Microsoft claims it has fixed a vulnerability in its cloud computing platform that cybersecurity experts warned could have allowed hackers to overthrow a cloud-based product used by large companies.

Friday’s statement by the company stated that there is no evidence that malicious actors exploited the potential opening or that customer data was compromised.

Wiz, a cybersecurity company founded by ex-Microsoft employees, claimed it found an “unprecedented critical weakness” in Microsoft’s Azure cloud platform. It notified Microsoft earlier this August. Microsoft offered a bounty to Wiz for its discovery, and it said that the problem was immediately fixed.

If exploited, the flaw could have affected “thousands of organizations, including numerous Fortune 500 companies,” according to a blog post from Wiz, which is based in Israel and California. Microsoft said Friday it affected only a subset of customers using the product.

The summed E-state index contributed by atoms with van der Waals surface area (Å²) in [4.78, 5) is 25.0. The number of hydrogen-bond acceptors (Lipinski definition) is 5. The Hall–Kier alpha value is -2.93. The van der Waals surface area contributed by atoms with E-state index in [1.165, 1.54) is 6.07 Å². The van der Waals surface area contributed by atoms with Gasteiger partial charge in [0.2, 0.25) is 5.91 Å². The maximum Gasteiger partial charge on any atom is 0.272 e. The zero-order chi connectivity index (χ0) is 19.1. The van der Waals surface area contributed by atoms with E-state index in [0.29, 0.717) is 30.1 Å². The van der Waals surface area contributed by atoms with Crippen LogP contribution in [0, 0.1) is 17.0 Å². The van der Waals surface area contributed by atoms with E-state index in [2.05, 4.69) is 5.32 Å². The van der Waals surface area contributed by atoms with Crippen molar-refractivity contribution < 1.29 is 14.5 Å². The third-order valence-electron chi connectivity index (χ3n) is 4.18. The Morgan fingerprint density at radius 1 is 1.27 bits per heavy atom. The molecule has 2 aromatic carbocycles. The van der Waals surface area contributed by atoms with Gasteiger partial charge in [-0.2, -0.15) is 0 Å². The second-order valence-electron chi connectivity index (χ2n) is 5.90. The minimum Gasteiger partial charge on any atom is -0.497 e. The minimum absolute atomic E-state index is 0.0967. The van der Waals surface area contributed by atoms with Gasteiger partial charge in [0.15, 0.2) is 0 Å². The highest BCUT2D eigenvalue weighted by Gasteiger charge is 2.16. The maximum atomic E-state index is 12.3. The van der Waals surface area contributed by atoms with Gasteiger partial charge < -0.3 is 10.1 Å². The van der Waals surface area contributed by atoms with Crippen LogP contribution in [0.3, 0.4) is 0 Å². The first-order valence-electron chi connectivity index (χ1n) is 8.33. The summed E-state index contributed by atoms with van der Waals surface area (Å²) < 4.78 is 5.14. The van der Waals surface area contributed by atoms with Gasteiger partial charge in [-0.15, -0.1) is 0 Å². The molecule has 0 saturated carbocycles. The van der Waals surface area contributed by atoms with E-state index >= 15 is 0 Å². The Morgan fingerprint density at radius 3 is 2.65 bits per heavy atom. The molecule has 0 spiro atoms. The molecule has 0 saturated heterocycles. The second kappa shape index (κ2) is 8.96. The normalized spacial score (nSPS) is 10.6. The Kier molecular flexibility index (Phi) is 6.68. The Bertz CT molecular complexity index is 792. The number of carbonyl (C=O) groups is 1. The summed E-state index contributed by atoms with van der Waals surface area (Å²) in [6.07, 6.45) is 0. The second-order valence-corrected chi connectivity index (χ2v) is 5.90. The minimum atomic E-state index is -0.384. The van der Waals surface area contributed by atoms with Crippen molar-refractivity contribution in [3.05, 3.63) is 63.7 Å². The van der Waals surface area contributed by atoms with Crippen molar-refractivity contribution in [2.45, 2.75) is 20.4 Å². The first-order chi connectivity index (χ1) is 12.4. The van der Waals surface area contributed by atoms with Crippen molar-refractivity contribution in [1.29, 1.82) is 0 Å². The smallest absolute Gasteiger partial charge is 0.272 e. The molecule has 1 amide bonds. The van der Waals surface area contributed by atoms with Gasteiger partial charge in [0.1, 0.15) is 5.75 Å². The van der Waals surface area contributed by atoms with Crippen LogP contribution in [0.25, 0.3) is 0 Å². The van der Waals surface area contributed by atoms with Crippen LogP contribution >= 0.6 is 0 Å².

Microsoft has already been in the hot seat over the hack of its Exchange email servers disclosed in March and blamed on Chinese spies. Its code was also used to scan the emails of U.S. officials. This hack was attributed to Russian intelligence agents, and is more often associated with software company SolarWinds.

While the cloud platform vulnerability revealed this week did not cause any harm, it raised concerns about the security and reliability of cloud services offered by the tech industry that businesses and governments increasingly depend on.

After a White House cybersecurity summit Thursday, Microsoft pledged it would invest $20 billion in cybersecurity over the next five years and make available $150 million in technical services to help local governments upgrade their defenses.

Federal lawmakers demanded that Microsoft immediately upgrade its security to the level it claimed in the beginning of the year, without extorting taxpayers.